This bill is sponsored by Sal DiDomenico, Antonio F. D. Cabral and Judith A. Garcia
1 in 6 residents in Massachusetts are foreign-born, with the Commonwealth having the 7th highest number of foreign-born residents in the nation. This population of people include many legally present immigrants, who although have followed proper immigration protocol, are still unfairly barred from public benefits like SNAP due to federal rules. This excluded group includes immigrants who have Temporary Pending Status (TPS), DACA recipients, pending asylum cases, Humanitarian Parole cases, and victims of violence.
While benefits for special classifications of legally present immigrants were barred in the 1996 Welfare Reform Act, Massachusetts has historically protected this group of people’s access to benefits. From 1997 to 2002 Massachusetts provided access to SNAP and Temporary Assistancefor Needy Families (TANF) through state funding to ensure this group of immigrants were not excluded from these essential anti-hunger and anti-poverty programs. While this was an essential protection for Massachusetts’s immigrant residents, it lapsed in 2002 and has not been reauthorized since.
In January of 2023, Senator Sal DiDomenico, Rep Anthony Cabral and Rep. Judith Garcia proposed An Act establishing basic needs assistance for Massachusetts immigrant residents (H.135/S.76) which would ensure access to vital benefits for lawfully present immigrants. In partnership with La Colaborativa and Massachusetts Law Reform Institute, the Feeding our Neighbors Coalition is working to restore state-funded food and cash assistance benefits to Massachusetts immigrants.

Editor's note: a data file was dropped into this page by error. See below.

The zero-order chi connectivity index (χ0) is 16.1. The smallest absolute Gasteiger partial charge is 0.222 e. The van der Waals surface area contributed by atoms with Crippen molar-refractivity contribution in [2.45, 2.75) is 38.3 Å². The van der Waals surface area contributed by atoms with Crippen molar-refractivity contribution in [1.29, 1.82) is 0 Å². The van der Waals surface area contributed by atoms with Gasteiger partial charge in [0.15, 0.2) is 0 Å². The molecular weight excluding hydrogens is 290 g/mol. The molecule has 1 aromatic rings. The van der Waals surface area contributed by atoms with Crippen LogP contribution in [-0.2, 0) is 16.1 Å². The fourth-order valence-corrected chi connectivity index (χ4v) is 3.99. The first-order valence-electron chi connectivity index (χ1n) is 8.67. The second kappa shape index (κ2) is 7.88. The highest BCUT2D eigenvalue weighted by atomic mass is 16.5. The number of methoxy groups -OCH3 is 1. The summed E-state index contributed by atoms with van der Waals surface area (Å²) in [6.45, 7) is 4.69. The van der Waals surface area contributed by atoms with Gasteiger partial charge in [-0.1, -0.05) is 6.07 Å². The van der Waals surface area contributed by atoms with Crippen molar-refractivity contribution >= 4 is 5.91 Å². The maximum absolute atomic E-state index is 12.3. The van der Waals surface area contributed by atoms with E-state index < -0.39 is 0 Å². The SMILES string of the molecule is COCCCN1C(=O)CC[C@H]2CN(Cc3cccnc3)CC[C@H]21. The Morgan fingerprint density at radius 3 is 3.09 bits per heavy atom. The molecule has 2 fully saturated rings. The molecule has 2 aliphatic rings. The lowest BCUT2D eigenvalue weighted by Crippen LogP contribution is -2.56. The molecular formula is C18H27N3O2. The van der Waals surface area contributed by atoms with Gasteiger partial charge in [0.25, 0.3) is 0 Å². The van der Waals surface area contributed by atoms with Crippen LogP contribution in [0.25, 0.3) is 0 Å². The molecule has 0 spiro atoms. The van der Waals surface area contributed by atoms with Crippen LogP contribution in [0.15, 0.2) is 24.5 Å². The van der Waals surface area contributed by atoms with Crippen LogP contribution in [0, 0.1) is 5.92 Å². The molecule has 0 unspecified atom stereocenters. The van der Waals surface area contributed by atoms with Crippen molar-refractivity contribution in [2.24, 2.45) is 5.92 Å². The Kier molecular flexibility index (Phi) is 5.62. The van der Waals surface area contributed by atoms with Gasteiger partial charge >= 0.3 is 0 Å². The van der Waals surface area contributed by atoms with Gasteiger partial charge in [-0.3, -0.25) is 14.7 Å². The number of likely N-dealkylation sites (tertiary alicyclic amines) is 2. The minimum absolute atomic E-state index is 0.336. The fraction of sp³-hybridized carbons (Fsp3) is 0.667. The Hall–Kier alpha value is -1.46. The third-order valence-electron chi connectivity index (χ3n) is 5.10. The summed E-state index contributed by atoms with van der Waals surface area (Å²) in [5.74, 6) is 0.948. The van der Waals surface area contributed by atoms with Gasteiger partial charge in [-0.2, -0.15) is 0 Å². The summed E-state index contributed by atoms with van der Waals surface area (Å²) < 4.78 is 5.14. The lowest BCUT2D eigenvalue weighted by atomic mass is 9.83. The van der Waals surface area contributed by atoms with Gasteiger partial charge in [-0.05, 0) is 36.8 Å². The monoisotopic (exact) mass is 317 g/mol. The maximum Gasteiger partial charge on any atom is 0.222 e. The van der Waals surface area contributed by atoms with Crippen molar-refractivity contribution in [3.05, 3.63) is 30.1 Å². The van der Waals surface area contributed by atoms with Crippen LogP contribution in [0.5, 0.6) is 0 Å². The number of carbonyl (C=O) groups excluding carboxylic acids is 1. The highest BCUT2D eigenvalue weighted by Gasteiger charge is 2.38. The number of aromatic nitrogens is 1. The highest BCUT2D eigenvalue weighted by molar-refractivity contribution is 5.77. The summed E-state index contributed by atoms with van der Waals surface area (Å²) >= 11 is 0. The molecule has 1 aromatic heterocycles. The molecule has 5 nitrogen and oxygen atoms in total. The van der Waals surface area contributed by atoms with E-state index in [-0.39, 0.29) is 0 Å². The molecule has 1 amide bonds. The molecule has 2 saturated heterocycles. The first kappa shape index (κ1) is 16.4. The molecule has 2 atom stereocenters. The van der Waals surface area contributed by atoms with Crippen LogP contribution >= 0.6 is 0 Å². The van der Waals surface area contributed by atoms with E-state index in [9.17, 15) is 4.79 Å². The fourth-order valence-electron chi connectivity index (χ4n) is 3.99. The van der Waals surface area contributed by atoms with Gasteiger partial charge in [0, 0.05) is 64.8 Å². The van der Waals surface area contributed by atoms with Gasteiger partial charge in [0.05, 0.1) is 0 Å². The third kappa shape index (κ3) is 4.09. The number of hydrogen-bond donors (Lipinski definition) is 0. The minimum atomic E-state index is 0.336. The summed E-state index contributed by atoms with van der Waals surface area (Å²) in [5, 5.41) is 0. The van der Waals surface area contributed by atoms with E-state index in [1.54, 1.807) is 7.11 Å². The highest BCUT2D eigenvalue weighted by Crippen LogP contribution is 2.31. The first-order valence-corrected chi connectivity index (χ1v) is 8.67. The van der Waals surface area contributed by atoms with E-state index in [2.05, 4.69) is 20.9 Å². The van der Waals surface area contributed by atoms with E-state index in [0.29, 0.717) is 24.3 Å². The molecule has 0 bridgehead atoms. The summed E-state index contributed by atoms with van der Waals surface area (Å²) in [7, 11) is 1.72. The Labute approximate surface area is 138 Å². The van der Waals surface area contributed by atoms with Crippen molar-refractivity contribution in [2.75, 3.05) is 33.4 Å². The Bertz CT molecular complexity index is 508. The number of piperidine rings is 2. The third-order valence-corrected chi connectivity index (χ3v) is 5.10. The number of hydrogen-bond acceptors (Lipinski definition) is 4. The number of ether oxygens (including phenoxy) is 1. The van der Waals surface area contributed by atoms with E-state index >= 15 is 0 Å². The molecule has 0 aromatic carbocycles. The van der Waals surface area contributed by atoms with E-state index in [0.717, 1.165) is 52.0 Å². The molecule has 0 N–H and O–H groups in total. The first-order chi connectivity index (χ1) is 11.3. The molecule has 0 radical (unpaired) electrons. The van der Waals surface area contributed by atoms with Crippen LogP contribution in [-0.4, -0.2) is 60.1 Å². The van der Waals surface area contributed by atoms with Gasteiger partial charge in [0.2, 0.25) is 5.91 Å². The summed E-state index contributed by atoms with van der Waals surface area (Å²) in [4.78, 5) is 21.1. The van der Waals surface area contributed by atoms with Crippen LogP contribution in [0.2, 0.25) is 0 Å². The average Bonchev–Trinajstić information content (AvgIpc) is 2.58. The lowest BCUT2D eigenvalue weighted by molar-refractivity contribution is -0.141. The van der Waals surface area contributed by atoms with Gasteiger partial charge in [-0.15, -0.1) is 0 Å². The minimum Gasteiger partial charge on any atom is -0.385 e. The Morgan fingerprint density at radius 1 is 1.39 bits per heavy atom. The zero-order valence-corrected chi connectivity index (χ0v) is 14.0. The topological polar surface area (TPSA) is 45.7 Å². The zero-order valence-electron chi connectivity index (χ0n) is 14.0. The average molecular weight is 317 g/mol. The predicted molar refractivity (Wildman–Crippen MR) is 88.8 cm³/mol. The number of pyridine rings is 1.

The Massachusetts Department of Transitional Assistance (DTA) shall, provide the following benefits to lawfully present immigrants:
Cash assistance and related benefits to children, pregnant women and caretaker adults who meet the eligibility requirements.
Nutritional assistance benefits like SNAP which are essential in ensuring that our immigrant families are able to support their families in an increasingly unaffordable Massachusetts.